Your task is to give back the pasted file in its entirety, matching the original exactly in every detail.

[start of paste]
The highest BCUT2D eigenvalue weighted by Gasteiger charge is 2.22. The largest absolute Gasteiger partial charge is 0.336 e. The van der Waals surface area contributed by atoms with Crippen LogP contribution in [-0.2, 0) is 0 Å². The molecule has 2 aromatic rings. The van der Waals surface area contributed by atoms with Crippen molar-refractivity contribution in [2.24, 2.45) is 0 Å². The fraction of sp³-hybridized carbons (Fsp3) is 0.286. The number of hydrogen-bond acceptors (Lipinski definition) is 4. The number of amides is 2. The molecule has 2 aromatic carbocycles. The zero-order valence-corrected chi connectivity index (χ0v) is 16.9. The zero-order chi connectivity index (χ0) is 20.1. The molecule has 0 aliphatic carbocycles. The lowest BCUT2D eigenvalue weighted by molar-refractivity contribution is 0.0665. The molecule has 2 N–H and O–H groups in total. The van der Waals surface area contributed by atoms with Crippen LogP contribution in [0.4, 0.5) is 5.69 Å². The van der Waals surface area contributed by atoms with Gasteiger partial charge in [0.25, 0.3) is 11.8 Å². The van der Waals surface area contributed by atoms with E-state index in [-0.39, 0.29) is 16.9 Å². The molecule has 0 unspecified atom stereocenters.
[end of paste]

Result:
The highest BCUT2D eigenvalue weighted by Gasteiger charge is 2.22. The largest absolute Gasteiger partial charge is 0.336 e. The van der Waals surface area contributed by atoms with Crippen LogP contribution in [-0.2, 0) is 0 Å². The molecule has 2 aromatic rings. The van der Waals surface area contributed by atoms with Crippen molar-refractivity contribution in [2.24, 2.45) is 0 Å². The fraction of sp³-hybridized carbons (Fsp3) is 0.286. The number of hydrogen-bond acceptors (Lipinski definition) is 4. The number of amides is 2. The molecule has 2 aromatic carbocycles. The zero-order valence-corrected chi connectivity index (χ0v) is 16.9. The zero-order chi connectivity index (χ0) is 20.1. The molecule has 0 aliphatic carbocycles. The lowest BCUT2D eigenvalue weighted by molar-refractivity contribution is 0.0665. The molecule has 2 N–H and O–H groups in total. The van der Waals surface area contributed by atoms with Crippen LogP contribution in [0.4, 0.5) is 5.69 Å². The van der Waals surface area contributed by atoms with Gasteiger partial charge in [0.25, 0.3) is 11.8 Å². The van der Waals surface area contributed by atoms with E-state index in [-0.39, 0.29) is 16.9 Å². The molecule has 0 unspecified atom stereocenters.